Yekutiel Gershoni, an IDF veteran, historian and Paralympic medalist, passed away Wednesday of undisclosed causes at the age of 78. He is survived by a wife, three sons and nine grandchildren.
Gershoni lost his hands, eyesight and hearing in 1969, at the age of 26 while attempting to dismantle a remote operated mine in the Jordan Valley during his time as a Captain in the Engineering Corps. The mine exploded, severely wounding him.
The explosion that changed Gershoni’s life took place on Balfour Day, commemorating British Secretary Arthur James Balfour’s letter to Baron Lionel Walter Rothschild in 1917, expressing the British government's support for a Jewish homeland in Palestine.
“Terrorist organizations were all well acquainted with Israeli history and chose to act on the most important days,” said Gershoni in a Ynet interview conducted six months ago.
“On the way to the base I received a message that terrorists had placed explosives on the road [near the Jordanian border],” Gershoni said.
“I drove straight there. I defused two bombs, the third bomb exploded in my hands. I was very lucky. The brigade doctor was there and he came to me immediately. Thanks to him I survived,” he added.
“When I woke up, I didn’t know what my condition was. The first thing I understood was that my eyesight was gone. Two weeks later a friend came and told me I lost both my arms.”
A year later, Gershoni enrolled to the Department of Middle Eastern and African History at Tel Aviv University, where he was made an associate professor in 1995, eventually becoming the head of the same department he first signed up to.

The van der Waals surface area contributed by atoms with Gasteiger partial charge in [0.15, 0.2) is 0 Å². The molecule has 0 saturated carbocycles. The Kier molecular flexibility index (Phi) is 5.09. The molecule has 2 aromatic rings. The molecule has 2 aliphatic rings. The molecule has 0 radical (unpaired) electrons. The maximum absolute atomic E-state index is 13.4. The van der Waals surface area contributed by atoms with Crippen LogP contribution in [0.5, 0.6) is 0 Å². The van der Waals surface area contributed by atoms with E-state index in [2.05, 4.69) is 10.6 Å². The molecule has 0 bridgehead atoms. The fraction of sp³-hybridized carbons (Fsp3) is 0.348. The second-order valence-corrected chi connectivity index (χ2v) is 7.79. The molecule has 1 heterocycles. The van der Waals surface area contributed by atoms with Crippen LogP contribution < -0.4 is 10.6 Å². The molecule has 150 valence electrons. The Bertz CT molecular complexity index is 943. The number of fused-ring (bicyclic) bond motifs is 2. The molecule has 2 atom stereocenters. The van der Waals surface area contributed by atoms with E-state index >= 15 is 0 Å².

In 2010, two years after his retirement, he was awarded an honorary doctorate by Ben-Gurion University.
Beyond academia, Gershoni also partook, and even excelled, in the world of sports. “[As part of my recuperation] I decided to try everything I can do with my feet,” said Gershoni, who participated in four Paralympic Games.
In 1980, at the Arnhem Games in the Netherlands, he won silver medals in the 100, 400 and 1,500-meter runs, and a bronze in the long jump. Four years later, at the games held in New York and Stoke Mandeville, he won a bronze medal in the 5,000-meter run.
Gershoni’s family said his death was "very surprising and unexpected".
"We did not see it coming. He gave us three days to say goodbye because he was such a strong man,” said the family, who added that Gershoni has recently finished writing a new book.
"It's truly a loss. He was the kind of person you don't meet every day. There are few people who succeed in one sphere, and he has succeeded and excelled in several.”